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A psychiatrist leader of the year

December 27, 2013
by H. Steven Moffic, MD
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Over the past year, I've blogged here about many well-known societal leaders and what leaders in behavioral healthcare can learn from them. These include the Biblical Joseph, Nelson Mandela, Tutu, Aung San Suu Kyi ("The Lady"), Brandon Marshall, and Pope Francis. More formally, each year this publication, Behavioral Healthcare, selects five Behavioral Healthcare Champions who "reflect the special brand of dedication, courage, inspiration, and excellence that makes the leaders of behavioral health organizations unique."

Aren't recognizing all of these leaders enough, even if none of them are psychiatrists? Why focus on a psychiatrist, given that leadership by psychiatrist of behavioral healthcare systems has diminished over recent decades? And what validity does a selection by a committee of one - me - have?

The simple answer to these questions is that I'm a psychiatrist and think that the broad-based training of psychiatrists still offers unique leadership potential. Moreover, an excellent candidate for a promising system has emerged this past year. My own bias is supported and supplemented by national coverage for his work in two very different states, Connecticut and North Carolina.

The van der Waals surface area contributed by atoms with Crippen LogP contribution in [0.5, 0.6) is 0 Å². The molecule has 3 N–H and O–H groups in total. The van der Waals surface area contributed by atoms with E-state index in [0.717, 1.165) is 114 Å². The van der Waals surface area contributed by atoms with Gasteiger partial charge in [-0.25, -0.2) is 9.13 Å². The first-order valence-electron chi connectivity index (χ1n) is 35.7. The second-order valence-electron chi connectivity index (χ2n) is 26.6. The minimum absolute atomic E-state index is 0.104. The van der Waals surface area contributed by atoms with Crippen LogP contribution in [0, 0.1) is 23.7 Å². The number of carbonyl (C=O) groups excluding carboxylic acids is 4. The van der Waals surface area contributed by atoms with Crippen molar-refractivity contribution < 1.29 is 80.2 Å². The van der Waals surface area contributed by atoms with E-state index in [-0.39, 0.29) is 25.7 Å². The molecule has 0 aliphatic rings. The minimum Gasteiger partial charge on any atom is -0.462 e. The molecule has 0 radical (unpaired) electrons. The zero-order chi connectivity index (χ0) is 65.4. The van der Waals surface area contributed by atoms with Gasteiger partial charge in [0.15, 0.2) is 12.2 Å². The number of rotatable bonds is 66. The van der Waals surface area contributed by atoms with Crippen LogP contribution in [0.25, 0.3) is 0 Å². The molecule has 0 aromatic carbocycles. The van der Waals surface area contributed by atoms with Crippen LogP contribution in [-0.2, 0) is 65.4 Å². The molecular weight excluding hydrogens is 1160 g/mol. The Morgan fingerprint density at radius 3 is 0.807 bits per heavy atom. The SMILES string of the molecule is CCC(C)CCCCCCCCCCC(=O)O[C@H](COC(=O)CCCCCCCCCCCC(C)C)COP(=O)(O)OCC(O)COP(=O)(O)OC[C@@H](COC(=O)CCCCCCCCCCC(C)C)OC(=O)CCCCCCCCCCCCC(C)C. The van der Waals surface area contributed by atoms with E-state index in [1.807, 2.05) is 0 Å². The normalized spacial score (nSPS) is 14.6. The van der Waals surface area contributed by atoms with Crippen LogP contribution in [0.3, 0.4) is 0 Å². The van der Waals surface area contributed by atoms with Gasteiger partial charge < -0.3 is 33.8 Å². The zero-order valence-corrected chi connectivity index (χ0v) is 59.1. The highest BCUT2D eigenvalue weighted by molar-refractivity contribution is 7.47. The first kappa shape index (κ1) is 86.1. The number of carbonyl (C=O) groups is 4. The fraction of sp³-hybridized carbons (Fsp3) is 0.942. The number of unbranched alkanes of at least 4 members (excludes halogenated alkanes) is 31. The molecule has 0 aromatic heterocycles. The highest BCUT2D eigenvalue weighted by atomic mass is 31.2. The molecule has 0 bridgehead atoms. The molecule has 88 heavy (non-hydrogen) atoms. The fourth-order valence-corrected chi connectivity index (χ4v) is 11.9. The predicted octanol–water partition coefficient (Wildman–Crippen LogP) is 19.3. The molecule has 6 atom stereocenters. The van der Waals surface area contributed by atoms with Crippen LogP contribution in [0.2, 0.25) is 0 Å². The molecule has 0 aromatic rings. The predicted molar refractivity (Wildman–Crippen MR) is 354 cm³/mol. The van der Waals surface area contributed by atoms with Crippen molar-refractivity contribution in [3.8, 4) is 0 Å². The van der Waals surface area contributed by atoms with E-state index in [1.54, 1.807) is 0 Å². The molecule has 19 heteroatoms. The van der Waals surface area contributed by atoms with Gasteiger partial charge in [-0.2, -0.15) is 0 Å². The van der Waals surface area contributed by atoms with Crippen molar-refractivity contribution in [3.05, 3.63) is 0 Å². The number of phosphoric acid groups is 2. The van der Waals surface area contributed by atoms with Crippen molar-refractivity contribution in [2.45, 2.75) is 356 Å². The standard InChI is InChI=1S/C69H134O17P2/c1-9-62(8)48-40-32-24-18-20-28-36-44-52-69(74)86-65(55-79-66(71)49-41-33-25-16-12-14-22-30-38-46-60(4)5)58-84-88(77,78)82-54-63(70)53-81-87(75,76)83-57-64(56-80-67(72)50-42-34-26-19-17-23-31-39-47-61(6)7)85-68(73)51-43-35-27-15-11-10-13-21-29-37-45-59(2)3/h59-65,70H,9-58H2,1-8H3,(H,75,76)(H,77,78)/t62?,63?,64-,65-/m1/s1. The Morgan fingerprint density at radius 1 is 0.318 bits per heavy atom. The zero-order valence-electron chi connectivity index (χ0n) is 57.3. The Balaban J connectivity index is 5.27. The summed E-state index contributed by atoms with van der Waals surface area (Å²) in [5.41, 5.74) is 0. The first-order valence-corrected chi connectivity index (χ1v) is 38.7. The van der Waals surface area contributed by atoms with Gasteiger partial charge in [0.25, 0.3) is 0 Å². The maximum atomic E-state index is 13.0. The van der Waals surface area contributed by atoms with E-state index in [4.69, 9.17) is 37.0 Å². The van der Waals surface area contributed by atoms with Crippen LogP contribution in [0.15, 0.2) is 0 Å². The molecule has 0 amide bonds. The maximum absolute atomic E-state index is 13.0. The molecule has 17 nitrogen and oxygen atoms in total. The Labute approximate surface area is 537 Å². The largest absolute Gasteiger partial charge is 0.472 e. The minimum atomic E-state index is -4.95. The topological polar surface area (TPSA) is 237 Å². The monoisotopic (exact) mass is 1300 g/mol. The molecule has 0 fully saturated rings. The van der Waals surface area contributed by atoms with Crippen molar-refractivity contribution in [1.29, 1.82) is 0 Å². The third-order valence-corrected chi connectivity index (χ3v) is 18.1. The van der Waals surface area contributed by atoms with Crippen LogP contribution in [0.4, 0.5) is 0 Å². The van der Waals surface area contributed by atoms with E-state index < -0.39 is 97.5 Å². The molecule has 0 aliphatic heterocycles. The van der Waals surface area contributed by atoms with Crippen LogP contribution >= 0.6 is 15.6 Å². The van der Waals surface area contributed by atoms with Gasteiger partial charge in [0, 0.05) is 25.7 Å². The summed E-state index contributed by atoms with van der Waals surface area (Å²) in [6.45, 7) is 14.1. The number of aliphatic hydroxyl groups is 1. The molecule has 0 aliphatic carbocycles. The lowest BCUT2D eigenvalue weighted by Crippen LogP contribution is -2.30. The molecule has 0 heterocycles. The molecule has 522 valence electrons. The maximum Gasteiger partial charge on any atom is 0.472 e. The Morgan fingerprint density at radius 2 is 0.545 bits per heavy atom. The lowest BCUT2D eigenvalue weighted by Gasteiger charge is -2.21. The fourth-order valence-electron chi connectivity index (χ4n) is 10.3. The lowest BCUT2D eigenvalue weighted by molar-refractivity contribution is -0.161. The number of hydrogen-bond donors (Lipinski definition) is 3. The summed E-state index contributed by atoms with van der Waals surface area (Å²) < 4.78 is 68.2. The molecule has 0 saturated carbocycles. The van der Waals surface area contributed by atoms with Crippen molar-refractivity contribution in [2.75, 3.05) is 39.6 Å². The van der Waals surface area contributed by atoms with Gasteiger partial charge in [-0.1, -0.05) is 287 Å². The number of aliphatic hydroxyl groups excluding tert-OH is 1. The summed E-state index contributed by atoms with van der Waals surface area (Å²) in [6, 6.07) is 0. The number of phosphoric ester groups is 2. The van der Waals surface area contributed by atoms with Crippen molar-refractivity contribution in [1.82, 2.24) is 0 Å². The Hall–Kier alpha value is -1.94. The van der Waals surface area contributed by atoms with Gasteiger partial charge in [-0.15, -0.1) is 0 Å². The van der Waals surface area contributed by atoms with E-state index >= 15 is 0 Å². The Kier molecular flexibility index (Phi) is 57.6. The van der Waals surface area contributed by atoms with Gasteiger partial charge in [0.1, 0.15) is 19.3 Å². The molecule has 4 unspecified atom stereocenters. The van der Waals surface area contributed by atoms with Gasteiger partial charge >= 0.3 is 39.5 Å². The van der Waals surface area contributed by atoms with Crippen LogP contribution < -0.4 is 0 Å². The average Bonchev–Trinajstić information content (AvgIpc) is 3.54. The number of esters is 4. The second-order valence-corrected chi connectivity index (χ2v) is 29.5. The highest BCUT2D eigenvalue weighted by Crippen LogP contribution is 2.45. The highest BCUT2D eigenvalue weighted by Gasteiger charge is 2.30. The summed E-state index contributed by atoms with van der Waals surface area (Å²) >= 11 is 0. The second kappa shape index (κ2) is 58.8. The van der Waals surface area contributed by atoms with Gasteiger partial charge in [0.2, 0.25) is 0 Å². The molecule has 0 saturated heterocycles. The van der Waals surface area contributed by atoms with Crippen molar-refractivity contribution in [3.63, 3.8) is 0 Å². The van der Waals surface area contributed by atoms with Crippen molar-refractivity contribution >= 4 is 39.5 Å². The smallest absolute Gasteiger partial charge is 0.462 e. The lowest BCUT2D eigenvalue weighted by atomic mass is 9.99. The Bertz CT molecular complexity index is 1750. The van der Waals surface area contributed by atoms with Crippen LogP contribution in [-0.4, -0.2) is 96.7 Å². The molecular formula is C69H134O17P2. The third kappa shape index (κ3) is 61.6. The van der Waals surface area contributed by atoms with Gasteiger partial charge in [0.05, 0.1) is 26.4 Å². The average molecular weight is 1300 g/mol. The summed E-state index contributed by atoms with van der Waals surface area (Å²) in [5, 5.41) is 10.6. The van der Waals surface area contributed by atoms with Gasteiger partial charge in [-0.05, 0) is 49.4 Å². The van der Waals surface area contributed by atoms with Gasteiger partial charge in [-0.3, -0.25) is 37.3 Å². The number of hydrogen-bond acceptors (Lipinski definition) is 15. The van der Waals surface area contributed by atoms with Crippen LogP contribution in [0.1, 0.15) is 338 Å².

That psychiatrist is John Santopietro, M.D. The year of his most notable leadership started on that most tragic day of December 14, 2012. That was the day of the massacre of 26 people, including 20 young children, at Sandy Hook Elementary School in Newtown, Connecticut. At that time, Dr. Santopietro was President of the Connecticut Psychiatric Society. As such, he had the responsibility to lead the disaster response of psychiatrists. Working 60 hours straight in coordinating 150 volunteer psychiatrists, they provided "therapy by walking around," as Dr. Santopietro called it. He, himself, did not go to the site, wisely recognizing where he was needed most and, moreover, that his subjectivity would be compromised since he had three young boys of his own, aged 11, 7, and 4. For this work, the Connecticut Psychiatric Society honored him with its Service Award, even after he had moved away.



H. Steven Moffic

H. Steven Moffic

H. Steven Moffic, M.D. retired from the clinical practice of psychiatry and his tenured...

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